U.S. Embassy Manila, Philippines

The United States recognized the Republic of the Philippines as an independent state on July 4, 1946, through a presidential proclamation by President Harry S Truman. On the same date, the two nations signed a treaty whereby the United States renounced all claims to the Philippines, which had previously been under American sovereignty.

The current embassy was constructed in 1940 on land reclaimed from Manila Bay. It was appropriated by the Japanese military and used as the Japanese embassy during their occupation of the Philippines during World War II. After the war, the building was repaired, as it had taken serious damage during the American reclamation of the city, and was it temporarily used as the Philippines location of the Japanese War Crimes Tribunal. Manila was reinstated as an embassy in 1946.

The nation of the Philippines is a strong ally of the United States and shares numerous interests. Our mutual interests are manifested in the approximately four million persons of Filipino descent currently living in the United States, as well as the open and widespread travel, tourism, and exchange programs occurring between the two countries. In the summer of 1951, the two countries signed the U.S.-Philippines Mutual Defense Treaty, which reflected the alignment of the security interests of the two nations, including jointly confronting communism, nuclear proliferation, and terrorism. This treaty was reaffirmed in the 2011 Manila Declaration, which moves beyond the realm of security to envisage enhanced cooperation in the economic, strategic, and political realms, among others. The two countries currently engage in the U.S.-Philippines Bilateral Strategic Dialogue to communicate viewpoints and stances on current regional and global issues. Through the U.S. Agency for International Development, the United States addresses many of the socio-economic development and humanitarian issues facing the Philippines today. For more information on the ambassador and the U.S. relationship with the country, click here.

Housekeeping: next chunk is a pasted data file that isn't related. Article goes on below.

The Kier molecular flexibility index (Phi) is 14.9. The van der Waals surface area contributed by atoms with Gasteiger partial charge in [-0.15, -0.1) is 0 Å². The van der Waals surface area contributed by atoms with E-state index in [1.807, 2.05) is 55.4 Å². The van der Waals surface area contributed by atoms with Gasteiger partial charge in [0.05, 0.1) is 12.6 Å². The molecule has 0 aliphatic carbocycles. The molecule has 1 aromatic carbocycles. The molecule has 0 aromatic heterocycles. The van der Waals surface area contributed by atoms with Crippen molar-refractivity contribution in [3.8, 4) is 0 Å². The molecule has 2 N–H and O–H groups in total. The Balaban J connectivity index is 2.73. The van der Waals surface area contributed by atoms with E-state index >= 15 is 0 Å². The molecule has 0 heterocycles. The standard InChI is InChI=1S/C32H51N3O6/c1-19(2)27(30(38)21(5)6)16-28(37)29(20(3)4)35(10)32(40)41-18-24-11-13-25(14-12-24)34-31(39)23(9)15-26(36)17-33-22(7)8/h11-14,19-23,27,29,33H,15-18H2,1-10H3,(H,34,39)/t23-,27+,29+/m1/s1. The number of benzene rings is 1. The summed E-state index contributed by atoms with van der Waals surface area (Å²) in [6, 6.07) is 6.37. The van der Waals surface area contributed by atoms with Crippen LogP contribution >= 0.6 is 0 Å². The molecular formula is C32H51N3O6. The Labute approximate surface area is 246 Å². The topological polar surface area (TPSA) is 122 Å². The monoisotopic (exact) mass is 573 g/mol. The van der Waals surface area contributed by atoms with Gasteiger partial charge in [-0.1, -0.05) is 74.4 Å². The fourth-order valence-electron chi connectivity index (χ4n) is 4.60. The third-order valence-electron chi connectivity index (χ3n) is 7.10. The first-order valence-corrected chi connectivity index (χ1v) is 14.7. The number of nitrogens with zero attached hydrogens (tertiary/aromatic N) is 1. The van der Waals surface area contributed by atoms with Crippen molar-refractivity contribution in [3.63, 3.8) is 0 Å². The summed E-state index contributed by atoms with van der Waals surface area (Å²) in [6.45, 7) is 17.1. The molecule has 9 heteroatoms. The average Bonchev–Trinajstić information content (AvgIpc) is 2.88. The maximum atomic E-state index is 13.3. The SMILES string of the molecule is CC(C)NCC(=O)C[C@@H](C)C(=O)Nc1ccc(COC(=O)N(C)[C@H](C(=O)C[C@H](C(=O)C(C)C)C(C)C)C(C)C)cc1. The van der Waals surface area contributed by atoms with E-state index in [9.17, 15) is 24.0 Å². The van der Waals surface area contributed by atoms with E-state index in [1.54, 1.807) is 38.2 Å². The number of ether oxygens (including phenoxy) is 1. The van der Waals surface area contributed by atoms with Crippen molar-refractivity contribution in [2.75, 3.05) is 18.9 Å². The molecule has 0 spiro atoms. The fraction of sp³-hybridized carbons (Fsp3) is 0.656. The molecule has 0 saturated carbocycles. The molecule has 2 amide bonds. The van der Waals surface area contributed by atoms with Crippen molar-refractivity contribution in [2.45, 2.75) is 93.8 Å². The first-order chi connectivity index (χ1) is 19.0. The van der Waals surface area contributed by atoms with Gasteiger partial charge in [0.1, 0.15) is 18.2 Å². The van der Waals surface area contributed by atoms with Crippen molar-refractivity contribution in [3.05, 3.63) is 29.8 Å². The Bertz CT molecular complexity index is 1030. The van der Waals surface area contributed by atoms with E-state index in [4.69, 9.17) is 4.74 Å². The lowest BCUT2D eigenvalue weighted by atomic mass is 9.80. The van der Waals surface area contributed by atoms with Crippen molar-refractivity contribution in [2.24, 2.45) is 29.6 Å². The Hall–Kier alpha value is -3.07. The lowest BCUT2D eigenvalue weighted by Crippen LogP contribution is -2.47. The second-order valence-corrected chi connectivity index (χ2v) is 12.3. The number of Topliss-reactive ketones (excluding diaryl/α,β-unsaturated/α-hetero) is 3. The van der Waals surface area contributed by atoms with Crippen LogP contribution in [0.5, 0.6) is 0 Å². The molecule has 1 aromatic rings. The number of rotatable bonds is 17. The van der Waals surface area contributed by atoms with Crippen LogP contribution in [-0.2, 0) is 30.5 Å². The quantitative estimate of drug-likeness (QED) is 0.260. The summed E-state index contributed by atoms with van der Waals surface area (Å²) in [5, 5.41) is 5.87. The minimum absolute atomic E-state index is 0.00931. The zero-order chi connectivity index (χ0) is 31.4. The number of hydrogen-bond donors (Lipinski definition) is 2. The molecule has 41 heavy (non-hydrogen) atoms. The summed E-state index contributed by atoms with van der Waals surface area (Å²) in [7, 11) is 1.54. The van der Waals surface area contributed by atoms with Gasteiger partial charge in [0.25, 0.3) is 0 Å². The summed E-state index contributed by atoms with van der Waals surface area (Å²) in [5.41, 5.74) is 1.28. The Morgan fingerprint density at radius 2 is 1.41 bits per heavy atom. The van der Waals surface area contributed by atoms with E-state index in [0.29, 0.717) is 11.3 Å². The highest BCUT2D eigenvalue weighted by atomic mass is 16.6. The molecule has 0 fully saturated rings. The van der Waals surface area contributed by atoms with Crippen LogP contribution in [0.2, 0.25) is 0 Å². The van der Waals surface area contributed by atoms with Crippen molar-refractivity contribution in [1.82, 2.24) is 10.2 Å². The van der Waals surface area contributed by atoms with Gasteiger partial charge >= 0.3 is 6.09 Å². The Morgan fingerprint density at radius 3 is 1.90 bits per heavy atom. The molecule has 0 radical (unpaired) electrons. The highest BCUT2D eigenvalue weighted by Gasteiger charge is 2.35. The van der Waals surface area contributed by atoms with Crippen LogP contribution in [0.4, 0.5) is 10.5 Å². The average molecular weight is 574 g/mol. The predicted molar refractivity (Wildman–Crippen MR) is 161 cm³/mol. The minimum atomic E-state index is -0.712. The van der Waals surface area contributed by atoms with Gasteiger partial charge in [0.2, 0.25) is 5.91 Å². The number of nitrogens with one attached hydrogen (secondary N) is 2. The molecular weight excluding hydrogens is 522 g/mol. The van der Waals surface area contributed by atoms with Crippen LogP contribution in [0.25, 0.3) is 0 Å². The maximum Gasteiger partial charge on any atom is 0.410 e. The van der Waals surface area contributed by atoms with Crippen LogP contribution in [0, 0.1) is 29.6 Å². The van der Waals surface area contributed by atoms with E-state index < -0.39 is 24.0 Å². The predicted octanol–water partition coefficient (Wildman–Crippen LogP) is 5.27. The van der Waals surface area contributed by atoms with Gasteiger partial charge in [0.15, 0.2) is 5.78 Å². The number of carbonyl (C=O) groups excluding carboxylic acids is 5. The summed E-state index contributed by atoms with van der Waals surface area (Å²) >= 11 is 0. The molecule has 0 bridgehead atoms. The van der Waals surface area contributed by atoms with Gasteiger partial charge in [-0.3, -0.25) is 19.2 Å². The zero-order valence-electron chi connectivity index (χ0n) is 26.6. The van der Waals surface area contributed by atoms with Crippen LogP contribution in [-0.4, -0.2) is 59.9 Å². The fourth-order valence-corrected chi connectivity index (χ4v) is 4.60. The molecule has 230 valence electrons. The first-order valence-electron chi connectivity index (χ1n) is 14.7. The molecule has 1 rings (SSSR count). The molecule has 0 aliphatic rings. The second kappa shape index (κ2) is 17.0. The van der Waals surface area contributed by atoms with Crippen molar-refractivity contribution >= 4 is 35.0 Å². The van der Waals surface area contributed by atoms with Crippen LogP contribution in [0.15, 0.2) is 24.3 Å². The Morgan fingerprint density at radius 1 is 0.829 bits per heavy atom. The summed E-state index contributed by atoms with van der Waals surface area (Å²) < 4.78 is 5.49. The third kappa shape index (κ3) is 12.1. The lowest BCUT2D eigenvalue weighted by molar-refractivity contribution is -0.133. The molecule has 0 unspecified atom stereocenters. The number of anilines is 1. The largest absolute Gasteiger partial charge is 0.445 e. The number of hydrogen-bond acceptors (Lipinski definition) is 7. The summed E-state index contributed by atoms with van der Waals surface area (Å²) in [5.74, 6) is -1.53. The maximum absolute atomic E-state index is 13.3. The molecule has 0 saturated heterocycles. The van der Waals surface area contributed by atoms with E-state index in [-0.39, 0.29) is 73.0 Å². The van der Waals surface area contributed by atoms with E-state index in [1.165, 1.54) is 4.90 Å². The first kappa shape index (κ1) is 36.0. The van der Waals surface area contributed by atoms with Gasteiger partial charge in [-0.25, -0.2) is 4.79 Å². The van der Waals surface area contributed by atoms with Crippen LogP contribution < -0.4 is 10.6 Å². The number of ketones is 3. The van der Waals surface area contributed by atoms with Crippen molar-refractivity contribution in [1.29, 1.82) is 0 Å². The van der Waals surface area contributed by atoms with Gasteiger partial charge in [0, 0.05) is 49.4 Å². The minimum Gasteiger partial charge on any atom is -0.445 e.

Source, United States, Department of State, Office of the Historian and Bureau of East Asian and Pacific Affairs